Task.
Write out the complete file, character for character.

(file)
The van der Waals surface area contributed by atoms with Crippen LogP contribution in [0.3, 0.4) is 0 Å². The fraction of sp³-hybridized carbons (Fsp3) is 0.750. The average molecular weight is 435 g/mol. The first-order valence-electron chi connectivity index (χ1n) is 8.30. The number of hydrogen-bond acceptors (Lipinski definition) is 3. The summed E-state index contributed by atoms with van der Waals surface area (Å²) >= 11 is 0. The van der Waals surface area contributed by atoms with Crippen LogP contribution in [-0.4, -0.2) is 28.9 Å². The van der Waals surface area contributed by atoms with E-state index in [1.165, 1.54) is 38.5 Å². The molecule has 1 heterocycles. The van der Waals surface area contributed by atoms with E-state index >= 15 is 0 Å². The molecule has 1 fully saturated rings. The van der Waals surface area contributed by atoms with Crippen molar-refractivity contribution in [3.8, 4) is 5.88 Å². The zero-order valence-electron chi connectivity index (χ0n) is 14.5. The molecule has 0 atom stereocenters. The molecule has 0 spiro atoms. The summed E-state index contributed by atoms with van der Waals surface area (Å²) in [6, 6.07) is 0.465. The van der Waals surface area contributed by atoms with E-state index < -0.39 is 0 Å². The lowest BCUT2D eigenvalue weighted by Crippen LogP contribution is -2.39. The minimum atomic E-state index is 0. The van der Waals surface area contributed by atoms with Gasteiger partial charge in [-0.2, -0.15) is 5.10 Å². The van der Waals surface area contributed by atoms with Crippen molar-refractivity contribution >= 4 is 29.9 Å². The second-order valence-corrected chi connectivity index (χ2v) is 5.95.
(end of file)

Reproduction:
The van der Waals surface area contributed by atoms with Crippen LogP contribution in [0.3, 0.4) is 0 Å². The fraction of sp³-hybridized carbons (Fsp3) is 0.750. The average molecular weight is 435 g/mol. The first-order valence-electron chi connectivity index (χ1n) is 8.30. The number of hydrogen-bond acceptors (Lipinski definition) is 3. The summed E-state index contributed by atoms with van der Waals surface area (Å²) >= 11 is 0. The van der Waals surface area contributed by atoms with Crippen LogP contribution in [-0.4, -0.2) is 28.9 Å². The van der Waals surface area contributed by atoms with E-state index in [1.165, 1.54) is 38.5 Å². The molecule has 1 heterocycles. The van der Waals surface area contributed by atoms with E-state index >= 15 is 0 Å². The molecule has 1 fully saturated rings. The van der Waals surface area contributed by atoms with Crippen molar-refractivity contribution in [3.8, 4) is 5.88 Å². The zero-order valence-electron chi connectivity index (χ0n) is 14.5. The molecule has 0 atom stereocenters. The molecule has 0 spiro atoms. The summed E-state index contributed by atoms with van der Waals surface area (Å²) in [6, 6.07) is 0.465. The van der Waals surface area contributed by atoms with E-state index < -0.39 is 0 Å². The lowest BCUT2D eigenvalue weighted by Crippen LogP contribution is -2.39. The minimum atomic E-state index is 0. The van der Waals surface area contributed by atoms with Gasteiger partial charge in [-0.2, -0.15) is 5.10 Å². The van der Waals surface area contributed by atoms with Crippen molar-refractivity contribution >= 4 is 29.9 Å². The second-order valence-corrected chi connectivity index (χ2v) is 5.95.